Hawaiian Utility Company Moves to Stop Solar Energy
Today, state and national clean energy organizations joined Hawai'i's renewable energy industry in protesting a move by Hawai'i's sole investor-owned utility company to bar homes and businesses that buy their electricity from installing renewable energy systems like solar panels. The move by the Hawaiian Electric Company utilities (HECO) to block new solar installations would apply to the islands of Hawai'i, Maui, Lana'i, and Moloka'i. Stopping new solar installations would continue the state's dependence on imported fossil fuels for over 96 percent of its energy needs and cause devastating harm to Hawai'i's growing indigenous solar industry. The groups protesting the utility's proposal include Blue Planet Foundation, Sierra Club, Hawai'i Chapter, and Earthjustice.
"This is a huge step backward for Hawai'i's clean energy future," said Jeff Mikulina, Executive Director of Blue Planet Foundation. "Now is not the time to put the brakes on the clean energy industry, local jobs, and customer choice."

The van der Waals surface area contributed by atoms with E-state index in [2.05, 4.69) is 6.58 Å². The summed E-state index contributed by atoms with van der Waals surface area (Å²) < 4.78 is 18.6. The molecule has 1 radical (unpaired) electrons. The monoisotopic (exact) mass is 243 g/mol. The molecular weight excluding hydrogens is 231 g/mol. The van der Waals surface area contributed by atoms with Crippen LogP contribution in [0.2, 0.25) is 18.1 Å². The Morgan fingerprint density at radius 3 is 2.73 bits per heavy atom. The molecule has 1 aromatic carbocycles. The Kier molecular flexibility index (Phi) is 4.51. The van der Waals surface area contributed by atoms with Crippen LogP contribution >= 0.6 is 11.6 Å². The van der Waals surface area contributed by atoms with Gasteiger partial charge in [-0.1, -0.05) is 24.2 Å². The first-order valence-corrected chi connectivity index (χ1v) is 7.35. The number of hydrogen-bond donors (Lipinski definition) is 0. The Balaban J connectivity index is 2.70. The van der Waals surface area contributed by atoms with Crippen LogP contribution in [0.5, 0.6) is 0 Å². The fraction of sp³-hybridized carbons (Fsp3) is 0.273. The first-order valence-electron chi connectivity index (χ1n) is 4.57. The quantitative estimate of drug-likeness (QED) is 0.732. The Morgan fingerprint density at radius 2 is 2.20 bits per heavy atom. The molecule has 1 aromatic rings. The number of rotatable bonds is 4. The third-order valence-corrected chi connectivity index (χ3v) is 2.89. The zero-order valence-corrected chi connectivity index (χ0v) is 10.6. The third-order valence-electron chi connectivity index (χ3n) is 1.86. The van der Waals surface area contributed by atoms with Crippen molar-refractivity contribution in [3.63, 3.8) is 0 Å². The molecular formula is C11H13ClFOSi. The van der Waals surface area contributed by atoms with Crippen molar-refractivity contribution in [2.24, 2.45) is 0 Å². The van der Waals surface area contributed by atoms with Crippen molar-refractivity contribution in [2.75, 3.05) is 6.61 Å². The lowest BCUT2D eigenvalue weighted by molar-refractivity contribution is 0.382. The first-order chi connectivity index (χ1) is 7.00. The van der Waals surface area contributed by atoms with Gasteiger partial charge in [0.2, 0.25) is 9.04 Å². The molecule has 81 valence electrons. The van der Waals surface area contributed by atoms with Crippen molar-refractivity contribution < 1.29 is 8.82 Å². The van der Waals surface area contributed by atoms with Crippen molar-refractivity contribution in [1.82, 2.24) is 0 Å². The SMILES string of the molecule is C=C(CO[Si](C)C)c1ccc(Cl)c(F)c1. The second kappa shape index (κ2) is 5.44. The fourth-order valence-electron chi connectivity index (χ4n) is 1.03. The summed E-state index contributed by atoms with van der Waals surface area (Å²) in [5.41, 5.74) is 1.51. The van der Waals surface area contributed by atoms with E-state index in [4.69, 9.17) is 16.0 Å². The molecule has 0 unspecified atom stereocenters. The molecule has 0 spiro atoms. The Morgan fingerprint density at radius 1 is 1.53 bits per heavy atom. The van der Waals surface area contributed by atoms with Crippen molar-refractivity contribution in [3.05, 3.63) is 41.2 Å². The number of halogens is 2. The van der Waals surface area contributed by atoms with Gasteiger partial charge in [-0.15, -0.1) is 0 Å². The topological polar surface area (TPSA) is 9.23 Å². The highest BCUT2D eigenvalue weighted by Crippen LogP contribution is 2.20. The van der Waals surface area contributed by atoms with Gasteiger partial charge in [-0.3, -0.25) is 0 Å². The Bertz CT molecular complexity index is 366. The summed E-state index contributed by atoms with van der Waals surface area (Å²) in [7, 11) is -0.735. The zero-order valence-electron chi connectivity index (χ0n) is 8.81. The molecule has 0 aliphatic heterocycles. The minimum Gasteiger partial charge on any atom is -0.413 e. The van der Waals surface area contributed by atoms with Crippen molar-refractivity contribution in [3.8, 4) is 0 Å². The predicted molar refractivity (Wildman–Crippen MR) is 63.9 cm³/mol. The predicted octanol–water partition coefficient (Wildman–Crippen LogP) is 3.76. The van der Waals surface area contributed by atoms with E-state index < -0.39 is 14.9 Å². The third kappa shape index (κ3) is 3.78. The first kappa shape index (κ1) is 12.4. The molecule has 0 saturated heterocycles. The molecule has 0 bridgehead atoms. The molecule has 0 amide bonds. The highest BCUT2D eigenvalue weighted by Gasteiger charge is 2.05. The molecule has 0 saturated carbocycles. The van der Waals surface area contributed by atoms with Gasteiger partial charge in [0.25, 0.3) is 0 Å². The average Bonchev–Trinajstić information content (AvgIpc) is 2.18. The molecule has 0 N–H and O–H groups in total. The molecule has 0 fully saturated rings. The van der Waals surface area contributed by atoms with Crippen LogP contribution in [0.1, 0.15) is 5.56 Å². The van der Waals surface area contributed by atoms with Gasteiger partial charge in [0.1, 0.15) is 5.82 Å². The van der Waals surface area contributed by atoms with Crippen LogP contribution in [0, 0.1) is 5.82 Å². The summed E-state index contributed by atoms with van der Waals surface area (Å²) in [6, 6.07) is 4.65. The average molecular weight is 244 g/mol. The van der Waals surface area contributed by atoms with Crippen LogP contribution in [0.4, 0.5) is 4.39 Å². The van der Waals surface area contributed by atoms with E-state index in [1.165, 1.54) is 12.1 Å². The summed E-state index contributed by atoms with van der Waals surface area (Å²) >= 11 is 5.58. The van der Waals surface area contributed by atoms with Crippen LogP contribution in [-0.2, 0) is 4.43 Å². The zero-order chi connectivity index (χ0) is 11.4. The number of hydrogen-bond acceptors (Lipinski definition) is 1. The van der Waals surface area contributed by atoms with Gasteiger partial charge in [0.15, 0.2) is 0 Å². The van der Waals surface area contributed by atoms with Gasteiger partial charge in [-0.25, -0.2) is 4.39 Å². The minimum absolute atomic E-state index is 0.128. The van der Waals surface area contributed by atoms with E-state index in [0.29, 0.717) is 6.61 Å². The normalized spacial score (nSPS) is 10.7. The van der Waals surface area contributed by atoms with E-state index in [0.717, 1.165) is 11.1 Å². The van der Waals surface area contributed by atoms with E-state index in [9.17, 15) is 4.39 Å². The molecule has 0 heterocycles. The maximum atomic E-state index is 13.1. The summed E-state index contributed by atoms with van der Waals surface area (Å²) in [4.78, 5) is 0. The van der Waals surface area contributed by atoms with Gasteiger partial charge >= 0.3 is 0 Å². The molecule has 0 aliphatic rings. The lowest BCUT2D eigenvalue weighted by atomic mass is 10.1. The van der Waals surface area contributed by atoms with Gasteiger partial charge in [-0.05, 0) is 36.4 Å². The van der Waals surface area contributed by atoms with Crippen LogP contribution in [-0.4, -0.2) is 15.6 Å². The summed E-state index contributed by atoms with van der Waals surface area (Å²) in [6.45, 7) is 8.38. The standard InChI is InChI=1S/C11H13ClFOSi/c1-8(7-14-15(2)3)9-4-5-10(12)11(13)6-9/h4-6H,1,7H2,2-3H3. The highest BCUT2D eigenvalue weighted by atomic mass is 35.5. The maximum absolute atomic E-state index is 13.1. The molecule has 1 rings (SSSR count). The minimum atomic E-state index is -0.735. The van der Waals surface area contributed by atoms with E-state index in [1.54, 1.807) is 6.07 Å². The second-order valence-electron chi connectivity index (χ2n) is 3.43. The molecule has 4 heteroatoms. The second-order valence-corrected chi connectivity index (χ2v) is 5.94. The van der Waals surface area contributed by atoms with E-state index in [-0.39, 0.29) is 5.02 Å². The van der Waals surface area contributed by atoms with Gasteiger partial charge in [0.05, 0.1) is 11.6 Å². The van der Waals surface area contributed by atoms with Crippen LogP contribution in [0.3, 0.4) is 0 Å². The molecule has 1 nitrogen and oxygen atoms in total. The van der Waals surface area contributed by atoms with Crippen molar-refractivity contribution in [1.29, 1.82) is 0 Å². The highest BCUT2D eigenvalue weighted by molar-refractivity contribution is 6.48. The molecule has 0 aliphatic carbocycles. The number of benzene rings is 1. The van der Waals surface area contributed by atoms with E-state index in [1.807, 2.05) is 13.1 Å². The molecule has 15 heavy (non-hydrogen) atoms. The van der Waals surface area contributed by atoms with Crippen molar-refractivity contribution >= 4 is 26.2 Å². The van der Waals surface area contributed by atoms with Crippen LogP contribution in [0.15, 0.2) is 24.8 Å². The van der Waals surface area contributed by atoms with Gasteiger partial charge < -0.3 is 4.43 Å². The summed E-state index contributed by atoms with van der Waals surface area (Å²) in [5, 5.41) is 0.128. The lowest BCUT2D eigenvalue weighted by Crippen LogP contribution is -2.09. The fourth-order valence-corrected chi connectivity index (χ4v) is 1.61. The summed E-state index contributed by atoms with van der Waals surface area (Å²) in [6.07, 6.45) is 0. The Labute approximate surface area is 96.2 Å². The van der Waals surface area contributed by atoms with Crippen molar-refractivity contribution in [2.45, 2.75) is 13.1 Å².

The utility company proposed the moratorium in an ongoing case before the state Public Utilities Commission (PUC). The PUC had been considering "feed-in tariffs" (FIT), a cutting-edge program that would allow homes and businesses to get paid for power fed into the electric grid. A related existing program called net energy metering (NEM), which allows utility customers to offset their entire power bill but not actually earn any money, has achieved unparalleled success in the state, growing from just 22 kilowatt (kW) installed when it was introduced in 2001 to 6,763 kW in 2009, and increasing every year in between.
Last September, the PUC issued an order laying out the bulk of the FIT program. The Commission also directed the utility company to work with stakeholders in developing "FIT reliability standards" to facilitate the development of FIT projects. On February 8, 2010, HECO answered by proposing blanket bans on any and all power systems connected to the local distribution lines like solar power for individual homes and businesses, on every island served by the HECO utilities except O'ahu. The ban would extend to both the FIT and NEM programs, as well as any other distributed systems connected to the grid.